I am trying to write a simple YAML parser, I read the spec from yaml.org, before I start, I was wondering if it is better to write a hand-rolled parser, or use lex (flex/bison). I looked at the libyaml (C library) - doesn't seem to use lex/yacc. YAML (excluding the flow styles), seems to be more line-oriented, so, is it easier to write a hand-rolled parser, or use flex/bison Thanks.

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    Have you considered just using a standard, off-the-shelf YAML parser? Or are you specifically interested in building your own? Also, note that lex and flex are scanner generators, not parser generators; to do parsing, you'd want to use yacc or bison. – templatetypedef Sep 19 '11 at 20:45
  • @templatetypedef I am interested in building my own. – vyom Sep 20 '11 at 6:28
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    @templatetypedef I probably didn't make my question clear. I understand lex is just a tokenizer. I wanted to know if structure of YAML better suits flex/bison or hand rolled parser – vyom Sep 20 '11 at 6:36

This answer is basically an answer to the question: "Should I roll my own parser or use parser generator?" and has not much to do with YAML. But nevertheless it will "answer" your question.

The question you need to ask is not "does this work with this given language/grammar", but "do I feel confident to implement this". The truth of the matter is that most formats you want to parse will just work with a generated parser. The other truth is that it is feasible to parse even complex languages with a simple hand written recursive descent parser.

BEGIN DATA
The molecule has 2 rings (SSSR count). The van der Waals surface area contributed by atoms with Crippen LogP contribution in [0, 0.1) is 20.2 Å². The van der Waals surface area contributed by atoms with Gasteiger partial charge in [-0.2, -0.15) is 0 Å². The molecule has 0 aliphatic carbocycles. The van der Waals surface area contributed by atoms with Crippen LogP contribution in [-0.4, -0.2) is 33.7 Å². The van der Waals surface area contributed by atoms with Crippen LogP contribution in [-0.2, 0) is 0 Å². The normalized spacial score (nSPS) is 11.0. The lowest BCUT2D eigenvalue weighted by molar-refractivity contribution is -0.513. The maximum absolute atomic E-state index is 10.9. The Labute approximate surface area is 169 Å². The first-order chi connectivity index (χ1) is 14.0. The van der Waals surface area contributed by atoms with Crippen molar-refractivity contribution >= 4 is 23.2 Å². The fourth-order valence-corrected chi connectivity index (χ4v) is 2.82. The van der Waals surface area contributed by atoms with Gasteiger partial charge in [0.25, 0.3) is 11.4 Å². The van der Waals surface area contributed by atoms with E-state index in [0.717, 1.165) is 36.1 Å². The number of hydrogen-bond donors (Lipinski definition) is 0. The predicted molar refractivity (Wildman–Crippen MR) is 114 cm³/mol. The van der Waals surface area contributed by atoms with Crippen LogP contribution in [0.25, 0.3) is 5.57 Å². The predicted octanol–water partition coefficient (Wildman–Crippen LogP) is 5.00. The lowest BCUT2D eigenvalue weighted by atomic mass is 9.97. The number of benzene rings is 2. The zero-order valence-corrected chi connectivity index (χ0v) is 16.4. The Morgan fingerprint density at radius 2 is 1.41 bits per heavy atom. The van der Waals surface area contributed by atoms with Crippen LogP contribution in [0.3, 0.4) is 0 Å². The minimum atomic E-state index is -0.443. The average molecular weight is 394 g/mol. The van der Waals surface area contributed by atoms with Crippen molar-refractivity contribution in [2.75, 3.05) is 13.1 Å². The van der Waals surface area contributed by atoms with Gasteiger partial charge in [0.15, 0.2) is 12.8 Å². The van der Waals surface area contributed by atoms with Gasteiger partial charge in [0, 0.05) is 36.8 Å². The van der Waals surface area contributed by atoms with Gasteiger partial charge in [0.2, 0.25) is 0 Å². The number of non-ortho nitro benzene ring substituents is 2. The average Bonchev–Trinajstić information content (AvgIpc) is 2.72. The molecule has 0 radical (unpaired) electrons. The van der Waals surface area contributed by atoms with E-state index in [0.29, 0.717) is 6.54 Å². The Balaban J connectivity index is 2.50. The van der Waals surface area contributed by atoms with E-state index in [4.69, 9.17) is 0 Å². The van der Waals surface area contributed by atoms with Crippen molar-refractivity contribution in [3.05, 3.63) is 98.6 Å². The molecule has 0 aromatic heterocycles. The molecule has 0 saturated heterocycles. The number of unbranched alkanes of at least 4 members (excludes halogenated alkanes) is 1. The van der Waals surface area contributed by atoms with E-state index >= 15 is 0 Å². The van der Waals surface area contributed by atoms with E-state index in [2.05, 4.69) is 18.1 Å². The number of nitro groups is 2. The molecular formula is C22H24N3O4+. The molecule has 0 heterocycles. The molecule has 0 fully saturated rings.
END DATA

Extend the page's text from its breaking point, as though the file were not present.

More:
I have written among others, a recursive descent parser for EDDL (C and structured elements) and a bison/flex parser for INI. I picked these examples, because they go against intuition and exterior requirements dictated the decision.

Since I established on a technical level it is possible, why would you pick one over the other? This is really hard question to answer, here are some thoughts on the subject:

  • Writing a good lexer is really hard. In most cases it makes sense to use flex to generate the lexer. There is little use of hand-rolling your own lexer, unless you have really exotic input formats.
  • Using bison or similar generators make the grammar used for parsing explicitly visible. The primary gain here is that the developer maintaining your parser in five years will immediately see the grammar used and can compare it with any specs.
  • Using a recursive descent parser makes is quite clear what happens in the parser. This provides the easy means to gracefully handle harry conflicts. You can write a simple if, instead of rearranging the entire grammar to be LALR1.
  • While developing the parser you can "gloss over details" with a hand written parser, using bison this is almost impossible. In bison the grammar must work or the generator will not do anything.
  • Bison is awesome at pointing out formal flaws in the grammar. Unfortunately you are left alone to fix them. When hand-rolling a parser you will only find the flaws when the parser reads nonsense.

This is not a definite answer for one or the other, but it points you in the right direction. Since it appears that you are writing the parser for fun, I think you should have written both types of parser.

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